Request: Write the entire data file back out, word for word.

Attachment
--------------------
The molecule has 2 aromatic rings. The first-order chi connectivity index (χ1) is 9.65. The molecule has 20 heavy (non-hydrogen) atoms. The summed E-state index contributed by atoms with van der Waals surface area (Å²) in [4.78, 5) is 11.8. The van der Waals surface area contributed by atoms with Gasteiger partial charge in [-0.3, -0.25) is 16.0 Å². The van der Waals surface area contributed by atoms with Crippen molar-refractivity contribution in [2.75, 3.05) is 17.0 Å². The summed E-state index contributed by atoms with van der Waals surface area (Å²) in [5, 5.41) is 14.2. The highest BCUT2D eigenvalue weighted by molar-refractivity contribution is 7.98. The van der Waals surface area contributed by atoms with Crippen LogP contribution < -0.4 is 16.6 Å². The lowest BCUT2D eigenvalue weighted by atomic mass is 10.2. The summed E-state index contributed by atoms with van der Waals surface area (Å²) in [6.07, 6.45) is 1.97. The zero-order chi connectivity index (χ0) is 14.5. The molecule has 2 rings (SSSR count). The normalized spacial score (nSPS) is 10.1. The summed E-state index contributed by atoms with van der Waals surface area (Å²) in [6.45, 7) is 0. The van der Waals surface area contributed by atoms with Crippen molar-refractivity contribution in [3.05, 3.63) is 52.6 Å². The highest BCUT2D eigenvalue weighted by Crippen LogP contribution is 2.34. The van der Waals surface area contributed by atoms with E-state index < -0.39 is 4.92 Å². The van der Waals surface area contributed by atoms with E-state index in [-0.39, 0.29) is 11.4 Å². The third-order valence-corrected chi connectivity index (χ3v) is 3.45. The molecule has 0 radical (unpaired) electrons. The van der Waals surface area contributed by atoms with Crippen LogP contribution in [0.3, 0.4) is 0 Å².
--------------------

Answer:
The molecule has 2 aromatic rings. The first-order chi connectivity index (χ1) is 9.65. The molecule has 20 heavy (non-hydrogen) atoms. The summed E-state index contributed by atoms with van der Waals surface area (Å²) in [4.78, 5) is 11.8. The van der Waals surface area contributed by atoms with Gasteiger partial charge in [-0.3, -0.25) is 16.0 Å². The van der Waals surface area contributed by atoms with Crippen molar-refractivity contribution in [2.75, 3.05) is 17.0 Å². The summed E-state index contributed by atoms with van der Waals surface area (Å²) in [5, 5.41) is 14.2. The highest BCUT2D eigenvalue weighted by molar-refractivity contribution is 7.98. The van der Waals surface area contributed by atoms with Crippen LogP contribution < -0.4 is 16.6 Å². The lowest BCUT2D eigenvalue weighted by atomic mass is 10.2. The summed E-state index contributed by atoms with van der Waals surface area (Å²) in [6.07, 6.45) is 1.97. The zero-order chi connectivity index (χ0) is 14.5. The molecule has 2 rings (SSSR count). The normalized spacial score (nSPS) is 10.1. The summed E-state index contributed by atoms with van der Waals surface area (Å²) in [6.45, 7) is 0. The van der Waals surface area contributed by atoms with Crippen molar-refractivity contribution in [3.05, 3.63) is 52.6 Å². The highest BCUT2D eigenvalue weighted by Crippen LogP contribution is 2.34. The van der Waals surface area contributed by atoms with E-state index < -0.39 is 4.92 Å². The van der Waals surface area contributed by atoms with E-state index in [-0.39, 0.29) is 11.4 Å². The third-order valence-corrected chi connectivity index (χ3v) is 3.45. The molecule has 0 radical (unpaired) electrons. The van der Waals surface area contributed by atoms with Crippen LogP contribution in [0.3, 0.4) is 0 Å².